I don’t have a smart phone, I have a flip phone that’s circa 2007 at the latest. I don’t quite remember how it worked out like that, but when it comes to the creep of technology, the one object that did always weird me out, to a degree, was a smart phone.
A television! A computer! Fitting right in your pocket! Who’d want that? (They had always seemed prohibitively expensive, too.) But the thing is, I’m probably going to have to suck it up and get one soon, as my iPod is seemingly on the fritz and Instagram is a siren call of the delicious possibility of actually taking A Photo A Day and seeing what that entails — remember that resolution that you made in 2002, and how it’s so easy these days? — and in these waning days of ignoring my flip phone, I’m feeling something on the verge of sentimentality about it. And yet, I sort of enjoy being a smartphone holdout, even if it puts me alongside Jonathan Safran Foer, of course. (Oh, noted: the guy who wrote that NYT article definitely has a smartphone now. Hmmm.)
But since it’s on my mind, I will admit that I’ve been more observant of the way that people use smart phones, particularly in my corner of Brooklyn, as of late, and it feels like the future, and I think the future may suck. To whit: everyone is a creepy zombie, looking down on their phone, in so many situations. I have huffed “look up!” to people who crash into me on the street. The subway, formerly a moving library, has quickly turned into a Black Mirror-style hellhole where nobody’s reading books anymore and the bulk of people are playing Candy Crush, with the sounds on, blissfully unaware of the intrusion on other people’s lives. Yes, there are people reading “longform” on their phones, but they are far more likely to be playing dumb games, to be honest. What gets me is the complete displacement, the way that you can just be someplace else and not even paying any attention to where you are — which is the subway, and you should pay a modicum of attention to it.
I have been early for a concert where nearly everyone is killing time with their phone, staring at their phones together with their friends, as opposed to conversing. Saw a couple on a date at Calexico where they literally showed photo after photo of each person doing stuff with their “friends” to each other. It felt like a next level of conversation that I couldn’t even ponder. I was like, how is this going to lead to sex, good-looking young couple that could be some edgy urban ad? It seems like an elaborate way to not have a conversation. I usually don’t check my phone when I’m with my friends, but conversely, my friends are attached to them all the time. When they’re freelance writers and small business owners, I get it, they are on call like a doctor (an editor writes jump you write back and say how high? They expect you to be on all the time now), needing to know what’s going on so that they can make money and survive. That’s fine. I don’t take it personally and I’m sure they don’t mean it personally. But I don’t like having to navigate that sort of interaction.
There’s a certain kind of dead-eyed glaze that happens when you’re talking to a peer the exact moment that they’re like, oh, I’ll check my cellphone. You know it. It’s the exact point that somebody’s not listening to you, that your conversation in an instant becomes regulated to silly chatter, like it’s the end of Revolutionary Road or something.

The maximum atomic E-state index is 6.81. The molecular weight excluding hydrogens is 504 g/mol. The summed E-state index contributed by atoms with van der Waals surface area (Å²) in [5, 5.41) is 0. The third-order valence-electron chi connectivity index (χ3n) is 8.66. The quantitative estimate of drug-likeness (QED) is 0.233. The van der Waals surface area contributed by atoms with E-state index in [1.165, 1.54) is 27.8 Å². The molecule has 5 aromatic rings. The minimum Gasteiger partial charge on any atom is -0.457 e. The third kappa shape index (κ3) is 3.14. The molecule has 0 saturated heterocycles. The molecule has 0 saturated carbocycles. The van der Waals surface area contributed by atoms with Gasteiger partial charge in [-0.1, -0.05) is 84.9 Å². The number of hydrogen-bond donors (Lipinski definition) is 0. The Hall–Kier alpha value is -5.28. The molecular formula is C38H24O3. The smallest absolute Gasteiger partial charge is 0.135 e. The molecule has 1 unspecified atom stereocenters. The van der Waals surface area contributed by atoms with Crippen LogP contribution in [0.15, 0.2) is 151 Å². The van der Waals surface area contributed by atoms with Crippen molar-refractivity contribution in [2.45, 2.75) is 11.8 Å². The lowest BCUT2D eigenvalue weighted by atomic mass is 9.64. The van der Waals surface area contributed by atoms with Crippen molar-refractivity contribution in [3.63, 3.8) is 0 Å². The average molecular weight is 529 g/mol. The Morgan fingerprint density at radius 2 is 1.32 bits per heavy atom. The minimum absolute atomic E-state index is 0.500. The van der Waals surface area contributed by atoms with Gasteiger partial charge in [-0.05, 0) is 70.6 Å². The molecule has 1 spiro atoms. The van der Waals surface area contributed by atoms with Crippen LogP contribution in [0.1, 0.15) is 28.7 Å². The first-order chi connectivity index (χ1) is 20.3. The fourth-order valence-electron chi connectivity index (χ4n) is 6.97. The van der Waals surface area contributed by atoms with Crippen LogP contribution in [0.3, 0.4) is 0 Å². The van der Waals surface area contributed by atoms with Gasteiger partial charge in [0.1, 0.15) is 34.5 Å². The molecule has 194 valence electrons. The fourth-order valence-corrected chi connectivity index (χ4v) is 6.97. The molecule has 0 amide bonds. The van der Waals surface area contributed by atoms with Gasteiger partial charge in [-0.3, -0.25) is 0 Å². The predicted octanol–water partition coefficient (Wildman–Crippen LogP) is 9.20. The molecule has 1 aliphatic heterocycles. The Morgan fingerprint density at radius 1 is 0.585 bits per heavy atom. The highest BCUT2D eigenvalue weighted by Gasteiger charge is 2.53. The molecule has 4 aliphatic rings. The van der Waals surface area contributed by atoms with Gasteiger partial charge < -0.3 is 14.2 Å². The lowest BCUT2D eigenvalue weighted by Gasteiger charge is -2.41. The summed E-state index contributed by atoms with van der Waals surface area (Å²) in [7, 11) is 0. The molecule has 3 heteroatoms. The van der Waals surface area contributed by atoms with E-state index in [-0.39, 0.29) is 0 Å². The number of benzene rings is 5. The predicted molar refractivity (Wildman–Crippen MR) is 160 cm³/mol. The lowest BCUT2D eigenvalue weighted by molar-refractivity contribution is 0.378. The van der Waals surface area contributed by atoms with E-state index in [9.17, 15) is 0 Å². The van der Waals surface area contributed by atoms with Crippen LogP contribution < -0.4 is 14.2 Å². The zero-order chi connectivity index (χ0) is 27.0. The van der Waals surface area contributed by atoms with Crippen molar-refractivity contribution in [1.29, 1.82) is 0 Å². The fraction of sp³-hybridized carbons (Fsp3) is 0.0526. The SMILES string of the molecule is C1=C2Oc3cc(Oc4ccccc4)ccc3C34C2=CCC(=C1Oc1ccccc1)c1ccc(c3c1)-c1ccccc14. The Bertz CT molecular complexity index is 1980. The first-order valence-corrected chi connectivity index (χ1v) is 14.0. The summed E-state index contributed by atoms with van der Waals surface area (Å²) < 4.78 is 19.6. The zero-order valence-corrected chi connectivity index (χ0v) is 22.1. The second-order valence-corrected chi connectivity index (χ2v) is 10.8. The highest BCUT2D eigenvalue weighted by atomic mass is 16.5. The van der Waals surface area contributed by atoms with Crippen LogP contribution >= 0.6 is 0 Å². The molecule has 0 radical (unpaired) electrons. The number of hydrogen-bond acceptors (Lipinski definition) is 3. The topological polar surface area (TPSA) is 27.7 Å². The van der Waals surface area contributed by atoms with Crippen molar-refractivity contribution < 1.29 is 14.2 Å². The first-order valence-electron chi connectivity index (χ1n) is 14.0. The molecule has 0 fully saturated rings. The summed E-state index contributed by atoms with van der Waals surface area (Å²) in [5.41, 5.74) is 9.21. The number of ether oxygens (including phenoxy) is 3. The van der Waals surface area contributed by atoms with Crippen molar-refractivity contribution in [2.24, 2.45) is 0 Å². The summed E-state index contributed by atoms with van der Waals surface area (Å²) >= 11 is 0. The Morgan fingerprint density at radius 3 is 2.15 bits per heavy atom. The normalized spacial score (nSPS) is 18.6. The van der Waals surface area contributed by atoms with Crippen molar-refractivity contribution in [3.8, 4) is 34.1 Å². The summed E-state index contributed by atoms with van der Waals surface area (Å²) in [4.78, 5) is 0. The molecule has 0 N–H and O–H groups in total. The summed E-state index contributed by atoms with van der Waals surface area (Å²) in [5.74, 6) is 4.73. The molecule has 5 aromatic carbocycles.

But I don’t want that kind of communication to be default. It’s why movies, despite the fact that they’ve gotten worse over the past ten years, are probably my favorite form of art. No phones. Nobody saying hey, I need to prove that I’m here, seeing this thing, keeping track on my phone for some audience. (Except for the awful feelings of the phone’s ambient light at the beginning — terrible. And I noticed more phones when I lived upstate and was going to a lot of Nic Cage movies.) Concerts, on the other hand, have gotten worse. You see it: people drop out of hearing the music, of being there, of feeling it in their body, all for a shitty recorded moment or a bad looking photo just to prove that they were in the same room as a band, their hands stretched out over their head so the people behind them are looking through a glass screen. I mean, there are also professional photographers at lots of concerts. You could have a better photo.
I’ve read a bunch of What The Internet World Is Doing To Us books, and lots of them feature people (men, men, men) being like Hey, I’m going to Stunt Journalism my way away from the internet for a month: what will happen! The results are a boring diary of addiction, of people feeling convinced that if they get one hit, one moment, of knowing what is going on, they’ll feel better. I don’t know. I’m happy to drop off the grid when I get the chance (happier now because I have a full-time job — freelancing is different), and the grid, on the regular, makes me feel a lot of anxiety and makes my brain far more all over the place. I don’t know how you have a holistic time with the internet, but it would be a nice thing to figure out. I think it’s why meditation is starting to become a Silicon Valley 2.0 “way to be” but they’re mainstreaming it and monetizing it in a way that’s totally gross, and beyond the point of paying attention, which is what you want a lot of life to be about. Paying attention. Staying curious.
Thank god I’m not dating in this modern era of 2014. The behaviors that annoy me are frustrating enough with friends and strangers — with people I was looking for a romantic connection with, they’d be liable to be heartbreaking. I know myself that I’m a squishy marshmallow under a hard candy shell. I think a lot of people are. But there’s so many more options for building up walls these days.